04 April 2014

your nostalgia is greater than mine

The Sixth Day
text: molly holleran
photography: katie beth

Wednesday we woke up and ate breakfast with our hosts. They were moving so the kitchen was nearly packed up. I learned that to make an omelette light and poofy you need to add a little water so that it steams. We talked about KJ’s childhood and looked through scrapbooks for some of her adventures. After breakfast was well settled we walked around the facilities and listened to KJ tell stories of growing up at a rehab facility while her family was on staff. The place had changed but many things were still the same, like the smell of the cafeteria. We saw the apple tree in which she used to play and the rock, now covered in snow, that the children would race to after every meal. We saw the room with the television where they would close the blinds and turn off the night and the watch the screen while someone turned it on with a flash and off gain. Silly, simple things, but just the sort of game that delights children.

Being back up in New England was odd and bittersweet since I have not been back during the nastiness that is March in a couple of years. I found myself reminiscing out loud rather more often than I would have liked. We went into the Sugar Shack but the syrup wasn't ready yet, and walked down to Crystal River, a stream below the main buildings. It was covered in a good layer of snow, but you could see the basic contour of the land to get an idea of how they played as children. 

One of the things we noticed coming back to a place after so many years was what had changed and what had not. The lives of the residents seemed very similar to how they were, but the families who ran the place were very different. They no longer lived as a community to the [same] extent. Each family raises and schools their children separately so they aren't inclined to play together as they once were so the games and traditions are gone. All the feature of the games remain but the interactions with them are different, which is to be expected, I suppose, but it can still hurt to see a vision of your childhood undervalued by people who have to opportunity to experience it. We left around 2, but not before we got a picture of the old apple tree where they used to play.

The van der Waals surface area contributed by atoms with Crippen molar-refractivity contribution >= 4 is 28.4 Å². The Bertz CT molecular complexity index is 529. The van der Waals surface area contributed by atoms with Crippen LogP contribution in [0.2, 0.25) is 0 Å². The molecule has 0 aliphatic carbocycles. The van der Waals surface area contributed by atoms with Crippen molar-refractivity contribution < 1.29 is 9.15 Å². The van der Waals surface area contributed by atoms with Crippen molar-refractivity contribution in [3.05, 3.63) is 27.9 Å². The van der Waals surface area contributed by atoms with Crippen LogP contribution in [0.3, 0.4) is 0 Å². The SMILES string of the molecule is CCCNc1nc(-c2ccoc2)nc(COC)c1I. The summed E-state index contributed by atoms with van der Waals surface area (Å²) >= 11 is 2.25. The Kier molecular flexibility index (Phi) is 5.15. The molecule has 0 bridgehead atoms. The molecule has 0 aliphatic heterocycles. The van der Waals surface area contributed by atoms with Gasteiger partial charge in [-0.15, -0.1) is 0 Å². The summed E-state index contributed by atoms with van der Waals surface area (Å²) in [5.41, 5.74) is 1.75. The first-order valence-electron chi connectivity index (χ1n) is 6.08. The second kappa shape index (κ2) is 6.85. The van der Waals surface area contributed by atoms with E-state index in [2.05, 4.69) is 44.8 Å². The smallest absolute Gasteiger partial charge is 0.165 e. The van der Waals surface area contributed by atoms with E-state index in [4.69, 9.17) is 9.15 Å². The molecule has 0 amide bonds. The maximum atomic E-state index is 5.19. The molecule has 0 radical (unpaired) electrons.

On the way out we stopped at a German bakery where we all got delicious pretzels. Hard and crispy-chewy on the outside and a little briny, soft and fluffy on the inside. 

We continued our trek to somewhere in MA or CT and stopped at Wendy’s. We paused at a CVS to run an errand. While I was in the store I found myself walking as I would if I were in NYC. There, you must walk as if there were no one else in the world but you. You keep your eyes straight ahead, and for me, who likes to look around at all the new and exciting things, I do it by a force of will. Walking in and out, I felt like I was not quite following a social convention for the area, but I did it anyway. After two days in NYC I had already assumed the position of “do not interact with strangers” which seems to be the norm for life in the city. It actually makes subway travel great for people watching sometimes because everyone looks at the floor, or so they think. If you buck the norm and observe the buffet of humanity laid out before you no one notices.

I didn't realize just how much I missed honest interactions with strangers until two instances in New Hampshire. We stopped at a Shaws for groceries because, hey, no sales tax! Also, Dubliner cheese with Irish stout is totally a thing and it’s incredible! KJ and I went off to get things for the cake I was planning to bake [as well as extra oil for Bruce]. When we got back to the car a little boy in a super hero costume asked me if KR in the front seat was my mom. It was adorable. Later, when we filled up our tank a man on the other side of the pump interjected into our conversation on gas prices to good naturedly jest about the rising costs. There was nothing more to those interactions than an acknowledgement of the other person’s existence, and is common-place in small towns but I had already begun to miss it.

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